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Gold Falcons distribute supplies throughout HaitiPORT-AU-PRINCE, Haiti Millions of bottles of water, pallets of rations stretch ing over an airport tarmac disappearing into the dusty haze, hundreds of trucks U.S. Army Soldier on bended knee gently handing a days supply of food to a young girl, or massive earth moving machines carefully clearing the rubble of fallen buildings to reveal an earthquake survi vor; these are the images seen each and every day in Haiti. But, none of this could be possible without a certain group of paratroopers working in the background, orchestrating the supply of this massive humanitarian aid and assistance mission, ensuring that the 2nd Brigade Combat Team has the equipment and aid supplies they need to reach out to the citizens of Haiti. They are called the Gold Falcons, these paratroopers of the 407th Brigade Sup port Battalion, 2nd Brigade Combat Team, and their mission is often successfully completed without the fanfare and glory received by their brethren on the front lines. It is easy to forget that these front line victories could not be possible without the support of the Gold Falcons. Each evening the leaders of the Gold Falcons assemble in a small tent next to the runway of the Haiti International Air port to coordinate the daily distribution to the 2BCT assets. You deploy with what youve got, said Lt. Col. Matt Shatzkin, commander, 407th BSB. You have to be like Lewis and equipment or contract to get the job done. The small Haiti International Airport was the busiest airport in the world fol lowing the devastating earthquake, Jan. 12. Hundreds of civilian and military aircraft landed, disgorging their cargos of Soldiers, equipment and supplies. Of course there was limited room on the tarmac for all this cargo. Using heavy vehicles, special lifting equipment, and 24-hour non-stop labor, the Gold Falcons started organizing the supplies and deliver ing them to the battalions of the 2BCT and Spc. Vincent Valone a motor transport driver, A Company, 407th Brigade Support Battalion, 2nd Brigade Combat Team, guides the loading of storage containTruck, Load Handling System containers shipped to Port-au-Prince, Haiti, from the United States, Feb. 6. The 407th provides precision supply and support for the paratroopers of the 2nd BCT as they provide humanitarian aid and assistance to the people of Haiti. (US Army Photo by Staff Sgt. John Seth Laughter) By Staff Sgt. John Seth Laughter82nd Airborne Divi sionvarious organizations working to bring humanitarian aid to Haiti. Up to 15 convoys depart each day to different locations around Port-au-Prince and the surrounding countryside. We ship humanitarian and sustainment aid for the brigade, nongovernment organizations or any organization that needs help, stated Sgt. 1st Class Montrell Kea, platoon sergeant, A Company, 407th BSB. We have the assets they need. Through the dark of night, navigating the twisted roads and byways of Portau-Prince, made less navigable by fallen buildings, the Gold Falcon convoys move like they have been working here for years and not a few short weeks. We run the majority of the supply missions at night, Sgt. Walter Isengard, a motor transport op erator, A Company, 407th BSB, said. The we can operate faster and with less chance of an accident in these crowded streets, he continued. In less than 30 minutes, a convoy has traveled across Port-au-Prince to the Petionville Club where the 1st Squadron, 73rd Cavalry Regiment has set up a for ward operating base. In less than an hour, that same convoy has delivered its load of food and water, and headed back to the airport. Talking about this particular convoy, Spc. Marco Marquez, motor transport operator, A Company, 407th BSB, said We run two or three convoys to different locations every night and sometime they run into the day. Its not only the challenges of transpor tation the Gold Falcons have to face, it is also a myriad of logistical issues they must overcome. We are structured for a combat environment and geared for self-sustainment, Isengard said. Now we have a whole country that needs food and water and we are trying to sustain the whole thing. Its a whole different set of logistical challenges. Food, water, humanitarian aid, medical supplies, vehicles, generators and a myriad of other pieces of equipment or supplies are delivered daily throughout Haiti and the surrounding countryside. In the nonstop passing of convoys, the Gold Falcons 5 We are the base on which the humanitari-Capt. Albert Park

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6 CONTINUATIONcines and equipment from dressings to orthotic supplies, Dekoter said. When the school asked the Seabees if they could build storage tents, saying yes was easy. Being presented with the opportunity to help these doctors was awesome, Kauffold, a construction electrician. Theyre the real heroes, you know. also a construction electrician, agreed that helping out the doctors and school managers was exactly what Seabees do. Whatever we can do to add to the relief effort and make life easier for these people, thats what well strive to do, he said. Were in the business of customer service. Whatever is needed, we give it. As long as weve got the materials and the tools, we can build it. In addition to setting up the two medi cal storage tents and one berthing tent, the Seabees have regularly checked in to see if they can offer any other services. Theyre so helpful and polite, were well cared for, Dekoter said. Seabees continued from page 1Postal Service continued from page 2 The Soldiers tasked with setting up the 502nd Postal Platoon, 502nd Human Resources Company, Brigade Troops Battal ion, 4th Sustainment Brigade, 13th Sus-Red Falcons continued from page 1 D Company, 1/325th AIR, Red Falcons. Prior to this particular humanitarian aid distribution, they spent several days conducting reconnaissance around the area quake, said Spc. Austin Ibarra of Team D. This was the second humanitarian aid distribution the Red Falcons conducted for the town. This drop was more successful than the last, said Knight, due to the number of people present. Word spread quickly through the small town, made clear by the amount of people using their cell phones while waiting in line for food, he said. The organization of this distribution was obvious as the townspeople stood in a time, the locals approached the LMTV. Each was given an armful of high-energy biscuits and a 1.5 liter bottle of water for every two people. However, once every one in the town had cycled through, they were able to come back for seconds or even thirds. Ten thousand biscuits were given out as well as 500 bottles of water, which will feed 500 people for four-and-a-half days, said Lt. Ben Wackerlin, a platoon leader with Team D. Although the biscuits are a source of food for the locals, they still need the staples of their regular diet, said Knight. Within a few days the Red Falcons will provide 80 pound bags containing rice, beans and cooking oil, and will feed a the people to concentrate on other es sential tasks, such as searching for work, rather than waiting in line for food every day. When the rations ran out for the day, the Soldiers promised the locals they would be back soon with more. supply the tools necessary to keep the massive Haitian relief effort running. Even as these paratroopers unload hundreds of containers and vehicles from ships arriv ing at the port of Port-au-Prince the pace the base on which the humanitarian aid mission is built, said Capt. Albert Park, commander, B Company, 407th BSB. Shatzkin compares the challenges they are facing in Haiti with missions they have been training for back at Fort Bragg, N.C. We trained on purifying water for mass consumption at MacArthur Lake on Fort Bragg, he said. But here in Haiti we have to adapt our skills in water treatment to newly dug and pre-existing wells within the city. work, Shatzkin stated. No one notices when the Gold Falcons are operating at full capacity, supplying the humanitarian aid work in Haiti. Without fail the 2nd BCT paratroopers and the aid workers have the supplies they need to continue on with their mission. If we are doing everything right, no one notices. Shatzkin said. We are behind the scenes making the soldier successful. It is the precision download, delivery and distribution capabilities of the Gold Falcons that make the efforts of the 2nd BCT and its partners successful. We work so everyone doesnt have to look over their shoulders wondering where their sup plies are, Shatzkin said. They can focus on the mission at hand, whether thats the here in Haiti.Gold Falcons continued from page 2Keen continued from page 1 tainment Command (Expeditionary), Fort Hood, Texas, and should be on the ground within a week. The postal platoon, whose mission is mail terminal and distribution facilities, will have 48 hours to set up the APO, said Miller. The middle of February is the target date for postal operations to begin. The ground has already been broken on a military mail terminal and the troops are on their way, Miller said. people here. Every day is better than the day before. But much work remains to be mission requires dedication, hard work, and above all, patience. Thanks for deliv ering that daily as you set the standard for all to emulate. Lastly, take care of yourselves and each other. Stay in touch with your families. Use social media like Facebook and Twitter to let your friends back home know what your part is in this effort. And keep safety at the forefront of everything you do. This mission is vitally important. You are each making history here in Haiti. On behalf of Americans everywhere, I thank you for your service, and Im proud and honored to serve with you. LTG P.K. Keen, US Army Commander, JTF-Haiti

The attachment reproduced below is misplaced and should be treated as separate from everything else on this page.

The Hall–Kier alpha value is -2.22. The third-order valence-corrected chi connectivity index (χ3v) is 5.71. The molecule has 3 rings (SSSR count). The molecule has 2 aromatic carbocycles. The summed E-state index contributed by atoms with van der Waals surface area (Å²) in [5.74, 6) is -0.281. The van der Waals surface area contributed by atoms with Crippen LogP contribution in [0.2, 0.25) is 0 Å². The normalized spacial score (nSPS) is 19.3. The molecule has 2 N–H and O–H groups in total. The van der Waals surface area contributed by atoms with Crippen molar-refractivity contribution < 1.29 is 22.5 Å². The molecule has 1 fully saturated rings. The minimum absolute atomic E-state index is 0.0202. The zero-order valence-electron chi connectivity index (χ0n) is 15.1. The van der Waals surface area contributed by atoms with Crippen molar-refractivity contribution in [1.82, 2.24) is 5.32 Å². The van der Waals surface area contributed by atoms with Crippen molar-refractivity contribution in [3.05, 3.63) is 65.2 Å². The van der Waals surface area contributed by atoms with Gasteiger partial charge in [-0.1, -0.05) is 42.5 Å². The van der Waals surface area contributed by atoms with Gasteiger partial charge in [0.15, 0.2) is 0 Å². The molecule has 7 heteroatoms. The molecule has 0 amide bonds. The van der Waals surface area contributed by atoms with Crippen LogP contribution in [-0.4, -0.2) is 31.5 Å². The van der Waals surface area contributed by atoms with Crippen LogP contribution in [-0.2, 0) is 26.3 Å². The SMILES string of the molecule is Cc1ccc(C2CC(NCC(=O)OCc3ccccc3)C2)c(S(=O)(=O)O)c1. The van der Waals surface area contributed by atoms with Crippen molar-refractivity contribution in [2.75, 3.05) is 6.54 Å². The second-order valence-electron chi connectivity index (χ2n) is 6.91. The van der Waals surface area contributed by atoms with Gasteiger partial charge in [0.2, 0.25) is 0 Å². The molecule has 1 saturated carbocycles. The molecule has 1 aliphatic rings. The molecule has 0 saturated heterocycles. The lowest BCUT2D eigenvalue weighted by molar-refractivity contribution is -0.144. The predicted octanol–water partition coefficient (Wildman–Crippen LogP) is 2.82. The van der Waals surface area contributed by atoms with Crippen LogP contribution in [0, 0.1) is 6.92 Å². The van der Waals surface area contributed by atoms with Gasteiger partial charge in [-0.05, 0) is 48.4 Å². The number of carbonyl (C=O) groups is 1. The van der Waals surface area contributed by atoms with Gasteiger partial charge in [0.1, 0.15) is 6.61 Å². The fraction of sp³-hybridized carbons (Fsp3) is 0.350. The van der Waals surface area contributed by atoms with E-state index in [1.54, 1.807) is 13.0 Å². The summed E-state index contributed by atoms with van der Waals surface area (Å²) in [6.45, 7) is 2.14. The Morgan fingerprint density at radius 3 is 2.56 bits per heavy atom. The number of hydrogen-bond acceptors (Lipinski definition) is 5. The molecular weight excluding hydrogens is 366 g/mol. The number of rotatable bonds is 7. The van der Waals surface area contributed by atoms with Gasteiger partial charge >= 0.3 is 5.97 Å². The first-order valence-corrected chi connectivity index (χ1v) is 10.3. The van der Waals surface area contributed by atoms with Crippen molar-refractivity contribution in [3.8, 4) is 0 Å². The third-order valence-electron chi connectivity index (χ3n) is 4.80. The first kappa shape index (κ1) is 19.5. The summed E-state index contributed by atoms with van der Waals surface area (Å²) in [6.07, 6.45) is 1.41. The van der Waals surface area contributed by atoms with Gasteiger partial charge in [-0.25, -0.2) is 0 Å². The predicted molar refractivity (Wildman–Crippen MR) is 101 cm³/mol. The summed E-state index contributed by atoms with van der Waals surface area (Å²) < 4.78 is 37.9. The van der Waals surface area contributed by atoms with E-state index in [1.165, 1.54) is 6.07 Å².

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I think it was a good experience, honestly I didnt think we would be able to do that here, said Marine Cpl. Jerry Vandyk, an artilleryman with Company B, 1st Battalion, 10th Marine Regiment, 24th Marine Expeditionary Unit. It boosted our morale a lot, he said. This is my third deployment, and I have never done anything like this This has been the highlight of the Haiti mission, our morale went up, it was a good night, said Army Pvt. Ricardo Frias of Company C, Headquarters and Headquar ters Battalion, XVIII Airborne Corps. Army Pvt. James Chvala a combat engineer, also with Co. C, said that the Super Bowl event was one the greatest things done at LSA Dragon and was a real morale booster. When asked about his mission in Haiti, Chvala said, Everything that we are doing here is for a great cause, and I am glad to still be here, doing my part. The Super Bowl was a big morale pusher, especially with us being away from 7Servicemembers and staff of Joint Task Force-Haiti enjoy watching the Super Bowl on a projection screen at Logistics Support Area Dragon. Soldiers from the XVIII Airborne Corps, 82nd Airborne Division among others, along with Airmen the Haiti-deployed servicemembers to enjoy. Feb. 7. (US Army photo by Sgt. Richard Andrade / XVIII Airborne Corps)PORT-AU-PRINCE, Haiti -The Super Bowl is an American institution, right next to Uncle Sam and Moms apple pie. Many people watch the annual game in the comfort of their homes or at sports bars. For servicemembers deployed to more austere parts of the world it is a much anticipated treat. According to Peter Schwartz, of Forbes magazine, Super Bowl Sunday and New Year's Eve are the two biggest party days in the United States. The New Orleans Saints' victory over Indianapolis in the Super "M-A-S-H" to become the most-watched program in U.S. television history, according to the Nielsen ratings. At Logistics Support Area Dragon, where many servicemembers work and live, a projection screen was set up, and snacks, donated by the USO North Carolina, Walmart and other vendors, were passed out and enjoyed by all. POSTCARD FROM HAITI By Sgt. Richard AndradeXVIII Airborne Corpsour family and friends, said Spc. Dannie Jones, a motor transport operator, also of Co. C. This boosted our morale up, I am happy they put this together for us. There was a lot of effort over the last week to bring it all together, said Lt. Col. Peyton Potts, chief of current operations for JTF-H and XVIII Airborne Corps. Potts was instrumental in coordinating 11 other sites in Haiti where servicemembers got a chance to enjoy the Super Bowl with chips and soda. It was a fantastic set up, said Potts. Soldiers from the XVIII Airborne Corps, 82nd Airborne Division among others, along with Airmen from Pope Air Force Base joined with Families of servicemem bers helped to pack boxes of fruit, sodas and chips for the Haiti-deployed service members to enjoy. I think this was a great break for everybody after all of their hard work, said Potts. They have worked really hard the last couple of weeks trying to help get this country back on its feet.